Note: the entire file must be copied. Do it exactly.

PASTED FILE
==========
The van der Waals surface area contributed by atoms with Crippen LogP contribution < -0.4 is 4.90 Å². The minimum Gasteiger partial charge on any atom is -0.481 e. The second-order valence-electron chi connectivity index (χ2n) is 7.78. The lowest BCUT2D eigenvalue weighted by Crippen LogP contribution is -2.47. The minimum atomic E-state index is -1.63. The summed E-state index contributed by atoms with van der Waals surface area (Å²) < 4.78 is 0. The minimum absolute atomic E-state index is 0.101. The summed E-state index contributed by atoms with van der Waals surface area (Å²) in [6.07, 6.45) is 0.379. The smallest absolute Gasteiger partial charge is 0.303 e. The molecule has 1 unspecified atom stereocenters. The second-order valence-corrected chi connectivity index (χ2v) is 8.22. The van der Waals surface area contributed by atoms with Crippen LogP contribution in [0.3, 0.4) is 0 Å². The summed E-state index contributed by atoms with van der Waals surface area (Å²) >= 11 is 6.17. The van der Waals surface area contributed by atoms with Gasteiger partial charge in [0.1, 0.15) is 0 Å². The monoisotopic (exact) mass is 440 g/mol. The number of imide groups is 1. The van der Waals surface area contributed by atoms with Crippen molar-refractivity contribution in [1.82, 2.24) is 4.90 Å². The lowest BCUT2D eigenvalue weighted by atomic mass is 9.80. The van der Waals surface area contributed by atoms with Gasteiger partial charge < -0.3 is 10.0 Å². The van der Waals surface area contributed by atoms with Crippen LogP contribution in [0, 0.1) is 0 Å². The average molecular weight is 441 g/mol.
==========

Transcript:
The van der Waals surface area contributed by atoms with Crippen LogP contribution < -0.4 is 4.90 Å². The minimum Gasteiger partial charge on any atom is -0.481 e. The second-order valence-electron chi connectivity index (χ2n) is 7.78. The lowest BCUT2D eigenvalue weighted by Crippen LogP contribution is -2.47. The minimum atomic E-state index is -1.63. The summed E-state index contributed by atoms with van der Waals surface area (Å²) < 4.78 is 0. The minimum absolute atomic E-state index is 0.101. The summed E-state index contributed by atoms with van der Waals surface area (Å²) in [6.07, 6.45) is 0.379. The smallest absolute Gasteiger partial charge is 0.303 e. The molecule has 1 unspecified atom stereocenters. The second-order valence-corrected chi connectivity index (χ2v) is 8.22. The van der Waals surface area contributed by atoms with Crippen LogP contribution in [0.3, 0.4) is 0 Å². The summed E-state index contributed by atoms with van der Waals surface area (Å²) >= 11 is 6.17. The van der Waals surface area contributed by atoms with Gasteiger partial charge in [0.1, 0.15) is 0 Å². The monoisotopic (exact) mass is 440 g/mol. The number of imide groups is 1. The van der Waals surface area contributed by atoms with Crippen molar-refractivity contribution in [1.82, 2.24) is 4.90 Å². The lowest BCUT2D eigenvalue weighted by atomic mass is 9.80. The van der Waals surface area contributed by atoms with Gasteiger partial charge < -0.3 is 10.0 Å². The van der Waals surface area contributed by atoms with Crippen LogP contribution in [0, 0.1) is 0 Å². The average molecular weight is 441 g/mol.